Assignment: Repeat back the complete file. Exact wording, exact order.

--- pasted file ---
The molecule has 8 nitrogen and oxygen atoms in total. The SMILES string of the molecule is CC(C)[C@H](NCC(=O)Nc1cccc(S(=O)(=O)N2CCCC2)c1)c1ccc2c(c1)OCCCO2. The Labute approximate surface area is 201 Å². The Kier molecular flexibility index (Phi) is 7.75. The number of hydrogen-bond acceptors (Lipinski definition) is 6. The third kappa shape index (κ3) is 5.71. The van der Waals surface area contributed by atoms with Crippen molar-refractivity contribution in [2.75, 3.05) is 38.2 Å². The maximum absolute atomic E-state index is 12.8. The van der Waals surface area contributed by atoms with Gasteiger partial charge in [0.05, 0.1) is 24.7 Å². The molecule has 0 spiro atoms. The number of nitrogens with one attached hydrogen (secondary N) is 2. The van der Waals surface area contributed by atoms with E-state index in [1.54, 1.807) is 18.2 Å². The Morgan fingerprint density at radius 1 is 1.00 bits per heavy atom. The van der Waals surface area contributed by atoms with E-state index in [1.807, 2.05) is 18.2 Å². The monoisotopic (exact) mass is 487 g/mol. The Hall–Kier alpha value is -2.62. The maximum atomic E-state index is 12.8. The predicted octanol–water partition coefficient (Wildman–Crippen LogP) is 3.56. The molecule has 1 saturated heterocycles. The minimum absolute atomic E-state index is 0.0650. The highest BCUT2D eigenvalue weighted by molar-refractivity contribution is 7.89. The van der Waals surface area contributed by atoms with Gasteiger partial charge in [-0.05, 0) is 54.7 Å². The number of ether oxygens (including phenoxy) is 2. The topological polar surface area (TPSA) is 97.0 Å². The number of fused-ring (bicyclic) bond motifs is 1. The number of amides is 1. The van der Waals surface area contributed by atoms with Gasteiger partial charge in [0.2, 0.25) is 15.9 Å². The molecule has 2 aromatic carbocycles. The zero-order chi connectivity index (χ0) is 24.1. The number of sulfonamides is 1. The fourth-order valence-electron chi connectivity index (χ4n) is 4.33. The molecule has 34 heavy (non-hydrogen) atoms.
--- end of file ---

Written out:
The molecule has 8 nitrogen and oxygen atoms in total. The SMILES string of the molecule is CC(C)[C@H](NCC(=O)Nc1cccc(S(=O)(=O)N2CCCC2)c1)c1ccc2c(c1)OCCCO2. The Labute approximate surface area is 201 Å². The Kier molecular flexibility index (Phi) is 7.75. The number of hydrogen-bond acceptors (Lipinski definition) is 6. The third kappa shape index (κ3) is 5.71. The van der Waals surface area contributed by atoms with Crippen molar-refractivity contribution in [2.75, 3.05) is 38.2 Å². The maximum absolute atomic E-state index is 12.8. The van der Waals surface area contributed by atoms with Gasteiger partial charge in [0.05, 0.1) is 24.7 Å². The molecule has 0 spiro atoms. The number of nitrogens with one attached hydrogen (secondary N) is 2. The van der Waals surface area contributed by atoms with E-state index in [1.54, 1.807) is 18.2 Å². The Morgan fingerprint density at radius 1 is 1.00 bits per heavy atom. The van der Waals surface area contributed by atoms with E-state index in [1.807, 2.05) is 18.2 Å². The monoisotopic (exact) mass is 487 g/mol. The Hall–Kier alpha value is -2.62. The maximum atomic E-state index is 12.8. The predicted octanol–water partition coefficient (Wildman–Crippen LogP) is 3.56. The molecule has 1 saturated heterocycles. The minimum absolute atomic E-state index is 0.0650. The highest BCUT2D eigenvalue weighted by molar-refractivity contribution is 7.89. The van der Waals surface area contributed by atoms with Gasteiger partial charge in [-0.05, 0) is 54.7 Å². The number of ether oxygens (including phenoxy) is 2. The topological polar surface area (TPSA) is 97.0 Å². The number of fused-ring (bicyclic) bond motifs is 1. The number of amides is 1. The van der Waals surface area contributed by atoms with Gasteiger partial charge in [0.2, 0.25) is 15.9 Å². The molecule has 2 aromatic carbocycles. The zero-order chi connectivity index (χ0) is 24.1. The number of sulfonamides is 1. The fourth-order valence-electron chi connectivity index (χ4n) is 4.33. The molecule has 34 heavy (non-hydrogen) atoms.